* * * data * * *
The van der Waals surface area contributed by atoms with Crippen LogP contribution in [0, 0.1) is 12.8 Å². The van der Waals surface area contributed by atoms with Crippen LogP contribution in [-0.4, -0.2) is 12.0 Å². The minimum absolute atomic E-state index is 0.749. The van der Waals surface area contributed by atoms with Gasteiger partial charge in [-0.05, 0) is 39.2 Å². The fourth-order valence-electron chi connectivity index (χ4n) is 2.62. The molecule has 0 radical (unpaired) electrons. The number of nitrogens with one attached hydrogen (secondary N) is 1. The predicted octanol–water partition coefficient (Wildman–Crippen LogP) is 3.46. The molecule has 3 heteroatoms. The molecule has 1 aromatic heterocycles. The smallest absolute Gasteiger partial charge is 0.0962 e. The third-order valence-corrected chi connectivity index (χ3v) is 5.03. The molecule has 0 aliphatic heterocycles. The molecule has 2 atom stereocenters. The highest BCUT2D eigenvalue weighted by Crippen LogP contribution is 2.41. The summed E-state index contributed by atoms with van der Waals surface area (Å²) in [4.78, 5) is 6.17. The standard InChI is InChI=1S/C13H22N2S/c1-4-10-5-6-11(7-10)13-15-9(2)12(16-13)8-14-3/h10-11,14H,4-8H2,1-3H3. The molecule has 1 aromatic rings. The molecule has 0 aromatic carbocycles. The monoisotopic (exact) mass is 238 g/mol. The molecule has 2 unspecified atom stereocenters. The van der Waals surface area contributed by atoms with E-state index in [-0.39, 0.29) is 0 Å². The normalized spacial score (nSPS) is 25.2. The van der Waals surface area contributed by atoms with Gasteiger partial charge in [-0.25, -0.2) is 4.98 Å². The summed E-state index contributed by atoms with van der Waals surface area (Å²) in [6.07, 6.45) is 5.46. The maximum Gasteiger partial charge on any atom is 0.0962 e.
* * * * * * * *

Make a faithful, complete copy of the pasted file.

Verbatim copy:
The van der Waals surface area contributed by atoms with Crippen LogP contribution in [0, 0.1) is 12.8 Å². The van der Waals surface area contributed by atoms with Crippen LogP contribution in [-0.4, -0.2) is 12.0 Å². The minimum absolute atomic E-state index is 0.749. The van der Waals surface area contributed by atoms with Gasteiger partial charge in [-0.05, 0) is 39.2 Å². The fourth-order valence-electron chi connectivity index (χ4n) is 2.62. The molecule has 0 radical (unpaired) electrons. The number of nitrogens with one attached hydrogen (secondary N) is 1. The predicted octanol–water partition coefficient (Wildman–Crippen LogP) is 3.46. The molecule has 3 heteroatoms. The molecule has 1 aromatic heterocycles. The smallest absolute Gasteiger partial charge is 0.0962 e. The third-order valence-corrected chi connectivity index (χ3v) is 5.03. The molecule has 0 aliphatic heterocycles. The molecule has 2 atom stereocenters. The highest BCUT2D eigenvalue weighted by Crippen LogP contribution is 2.41. The summed E-state index contributed by atoms with van der Waals surface area (Å²) in [4.78, 5) is 6.17. The standard InChI is InChI=1S/C13H22N2S/c1-4-10-5-6-11(7-10)13-15-9(2)12(16-13)8-14-3/h10-11,14H,4-8H2,1-3H3. The molecule has 1 aromatic rings. The molecule has 0 aromatic carbocycles. The monoisotopic (exact) mass is 238 g/mol. The molecule has 2 unspecified atom stereocenters. The van der Waals surface area contributed by atoms with E-state index in [-0.39, 0.29) is 0 Å². The normalized spacial score (nSPS) is 25.2. The van der Waals surface area contributed by atoms with Gasteiger partial charge in [-0.25, -0.2) is 4.98 Å². The summed E-state index contributed by atoms with van der Waals surface area (Å²) in [6.07, 6.45) is 5.46. The maximum Gasteiger partial charge on any atom is 0.0962 e.